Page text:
Flint water crisis
Michigan Gov. Rick Snyder requested emergency and disaster declarations after activating the National Guard to help the American Red Cross distribute water to residents Getty Images

Michigan Governor Rick Snyder has formally apologised to the residents of Flint for his mishandling of the water crisis that left many with lead poisoning. In his State of the State address on 19 January, the Republican governor vowed to fix the situation.

"Your families face a crisis—a crisis you did not create and could not have prevented," Snyder said. "To you, the people of Flint, I say tonight as I have before: I am sorry and I will fix it...Government failed you." Snyder has faced severe criticism and calls for resignation for his handling of the crisis.

The apology came as the US Environmental Protection Agency (EPA) said officials acted too slowly to address the crisis. The EPA said it faced "resistance at the state and local levels to work with us." Earlier on 19 January, President Barack Obama met with Flint Mayor Karen Weaver.

In response, Snyder used his annual address to ask lawmakers to authorise $28M (£19m) in spending for diagnostic tests, health treatment for children and teens, replacement of taps and fixtures in Flint schools and day care centres and a survey of the city's water pipes, Reuters reported. The crisis began in April 2014 when a state-appointed emergency manager switched to Flint River water from a Detroit-run water system to save money.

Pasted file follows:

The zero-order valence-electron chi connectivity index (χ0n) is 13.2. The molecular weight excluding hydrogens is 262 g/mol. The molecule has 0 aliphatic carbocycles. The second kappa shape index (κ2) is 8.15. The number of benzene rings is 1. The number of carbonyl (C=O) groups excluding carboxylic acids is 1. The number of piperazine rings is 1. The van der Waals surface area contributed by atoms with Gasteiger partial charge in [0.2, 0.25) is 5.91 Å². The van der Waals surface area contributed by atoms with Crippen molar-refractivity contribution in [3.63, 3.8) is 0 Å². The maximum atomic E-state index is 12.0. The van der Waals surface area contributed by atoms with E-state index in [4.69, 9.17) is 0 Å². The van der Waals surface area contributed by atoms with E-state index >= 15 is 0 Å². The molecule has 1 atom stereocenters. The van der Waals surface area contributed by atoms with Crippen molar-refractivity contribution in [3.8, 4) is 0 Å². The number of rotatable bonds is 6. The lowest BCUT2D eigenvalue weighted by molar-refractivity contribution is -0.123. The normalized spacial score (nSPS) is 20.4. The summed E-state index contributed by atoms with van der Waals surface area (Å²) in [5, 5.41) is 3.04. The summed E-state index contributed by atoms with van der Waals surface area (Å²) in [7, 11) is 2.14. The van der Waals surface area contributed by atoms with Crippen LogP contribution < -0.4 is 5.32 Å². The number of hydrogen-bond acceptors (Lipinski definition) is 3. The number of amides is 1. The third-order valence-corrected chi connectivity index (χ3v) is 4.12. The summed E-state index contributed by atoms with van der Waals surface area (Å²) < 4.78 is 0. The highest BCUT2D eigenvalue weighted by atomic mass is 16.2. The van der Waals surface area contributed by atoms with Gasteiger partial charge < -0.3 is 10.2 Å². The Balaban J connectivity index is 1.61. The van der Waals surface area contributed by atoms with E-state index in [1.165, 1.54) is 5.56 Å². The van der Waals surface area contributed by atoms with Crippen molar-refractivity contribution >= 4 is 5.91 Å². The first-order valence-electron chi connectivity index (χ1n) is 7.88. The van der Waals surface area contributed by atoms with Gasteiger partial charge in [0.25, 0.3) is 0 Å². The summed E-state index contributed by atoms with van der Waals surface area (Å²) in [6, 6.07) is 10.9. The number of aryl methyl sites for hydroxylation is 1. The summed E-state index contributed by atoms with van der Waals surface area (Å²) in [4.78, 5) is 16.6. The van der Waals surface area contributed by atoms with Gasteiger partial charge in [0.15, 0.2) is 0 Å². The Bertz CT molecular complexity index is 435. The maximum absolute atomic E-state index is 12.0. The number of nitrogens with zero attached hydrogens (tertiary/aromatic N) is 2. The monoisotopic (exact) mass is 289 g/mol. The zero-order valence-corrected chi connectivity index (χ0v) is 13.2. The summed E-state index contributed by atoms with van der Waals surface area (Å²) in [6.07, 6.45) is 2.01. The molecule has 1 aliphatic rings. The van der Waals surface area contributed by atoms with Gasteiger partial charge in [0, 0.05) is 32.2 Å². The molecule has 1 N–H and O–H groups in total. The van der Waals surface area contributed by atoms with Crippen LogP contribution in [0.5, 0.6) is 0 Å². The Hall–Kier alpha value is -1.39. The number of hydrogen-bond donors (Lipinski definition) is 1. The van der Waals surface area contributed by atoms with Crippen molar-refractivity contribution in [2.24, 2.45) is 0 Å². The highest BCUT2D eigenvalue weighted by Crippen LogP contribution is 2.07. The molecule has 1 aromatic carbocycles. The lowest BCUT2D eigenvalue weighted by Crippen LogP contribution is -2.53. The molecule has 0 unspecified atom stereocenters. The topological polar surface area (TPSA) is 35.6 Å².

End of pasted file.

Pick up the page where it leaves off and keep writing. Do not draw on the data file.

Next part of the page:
According to Reuters, the complaints—including rashes, hair loss and other problems—began within a month of the switch. However, the city did not return to Detroit water until October 2015 after tests showed elevated levels of lead in the city's tap water and in some of the residential children. The contaminated Flint River water caused old pipes to corrode, which in turn allowed lead to leak into the water.

An initial batch of 2,200 tests revealed that at least 43 children had elevated levels of lead in their blood, NBC News reported.

In an effort to appear transparent, Snyder said he would also release his emails regarding Flint from 2014 and 2015. "We will not stop working for the people of Flint until every single person has clean water every single day—no matter what," the governor said.

He added that the state's National Guard would increase their efforts to visit all affected homes and that he would appeal the president's decision to not declare a major disaster. President Obama has declared a state of emergency over the crisis, allowing the city to receive federal aid.

At least 1,000 people protested against Snyder and his government at the state Capitol on 19 January. "The governor has a business agenda and his business agenda was to take over the water to profit in it," People's Water Board member Lila Cabbil. According to NBC News, protesters chanted "Clean water!" and "Snyder must go!" during the demonstration.